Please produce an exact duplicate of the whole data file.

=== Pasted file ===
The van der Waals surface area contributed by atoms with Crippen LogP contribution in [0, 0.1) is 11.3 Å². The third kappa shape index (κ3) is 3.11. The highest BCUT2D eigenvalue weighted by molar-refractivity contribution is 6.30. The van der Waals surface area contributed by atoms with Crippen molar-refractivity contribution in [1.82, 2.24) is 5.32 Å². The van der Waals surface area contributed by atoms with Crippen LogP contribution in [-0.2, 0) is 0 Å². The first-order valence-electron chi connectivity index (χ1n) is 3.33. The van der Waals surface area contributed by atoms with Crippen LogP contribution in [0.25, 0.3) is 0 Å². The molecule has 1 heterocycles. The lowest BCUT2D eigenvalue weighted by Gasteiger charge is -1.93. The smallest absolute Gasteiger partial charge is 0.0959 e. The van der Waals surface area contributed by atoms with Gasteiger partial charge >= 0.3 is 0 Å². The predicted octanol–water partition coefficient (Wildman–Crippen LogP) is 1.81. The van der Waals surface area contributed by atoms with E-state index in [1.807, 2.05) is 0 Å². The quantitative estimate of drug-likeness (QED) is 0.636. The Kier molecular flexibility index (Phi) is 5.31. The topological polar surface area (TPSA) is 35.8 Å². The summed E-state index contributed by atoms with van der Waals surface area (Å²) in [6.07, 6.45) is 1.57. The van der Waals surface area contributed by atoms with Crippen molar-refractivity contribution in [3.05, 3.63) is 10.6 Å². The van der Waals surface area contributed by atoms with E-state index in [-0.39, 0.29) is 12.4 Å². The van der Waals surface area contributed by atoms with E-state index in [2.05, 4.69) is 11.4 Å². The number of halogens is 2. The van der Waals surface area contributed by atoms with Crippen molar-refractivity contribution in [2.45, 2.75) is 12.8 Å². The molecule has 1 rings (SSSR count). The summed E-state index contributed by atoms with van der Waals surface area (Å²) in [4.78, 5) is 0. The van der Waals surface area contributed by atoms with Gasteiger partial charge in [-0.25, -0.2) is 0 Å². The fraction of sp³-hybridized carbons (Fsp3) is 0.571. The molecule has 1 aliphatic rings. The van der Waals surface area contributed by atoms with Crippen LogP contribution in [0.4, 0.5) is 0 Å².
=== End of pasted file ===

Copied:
The van der Waals surface area contributed by atoms with Crippen LogP contribution in [0, 0.1) is 11.3 Å². The third kappa shape index (κ3) is 3.11. The highest BCUT2D eigenvalue weighted by molar-refractivity contribution is 6.30. The van der Waals surface area contributed by atoms with Crippen molar-refractivity contribution in [1.82, 2.24) is 5.32 Å². The van der Waals surface area contributed by atoms with Crippen LogP contribution in [-0.2, 0) is 0 Å². The first-order valence-electron chi connectivity index (χ1n) is 3.33. The van der Waals surface area contributed by atoms with Crippen LogP contribution in [0.25, 0.3) is 0 Å². The molecule has 1 heterocycles. The lowest BCUT2D eigenvalue weighted by Gasteiger charge is -1.93. The smallest absolute Gasteiger partial charge is 0.0959 e. The van der Waals surface area contributed by atoms with Gasteiger partial charge >= 0.3 is 0 Å². The predicted octanol–water partition coefficient (Wildman–Crippen LogP) is 1.81. The van der Waals surface area contributed by atoms with E-state index in [1.807, 2.05) is 0 Å². The quantitative estimate of drug-likeness (QED) is 0.636. The Kier molecular flexibility index (Phi) is 5.31. The topological polar surface area (TPSA) is 35.8 Å². The summed E-state index contributed by atoms with van der Waals surface area (Å²) in [6.07, 6.45) is 1.57. The van der Waals surface area contributed by atoms with Crippen molar-refractivity contribution in [3.05, 3.63) is 10.6 Å². The van der Waals surface area contributed by atoms with E-state index in [-0.39, 0.29) is 12.4 Å². The van der Waals surface area contributed by atoms with E-state index in [2.05, 4.69) is 11.4 Å². The number of halogens is 2. The van der Waals surface area contributed by atoms with Crippen molar-refractivity contribution in [2.45, 2.75) is 12.8 Å². The molecule has 1 rings (SSSR count). The summed E-state index contributed by atoms with van der Waals surface area (Å²) in [4.78, 5) is 0. The van der Waals surface area contributed by atoms with Gasteiger partial charge in [-0.25, -0.2) is 0 Å². The fraction of sp³-hybridized carbons (Fsp3) is 0.571. The molecule has 1 aliphatic rings. The van der Waals surface area contributed by atoms with Crippen LogP contribution in [0.4, 0.5) is 0 Å².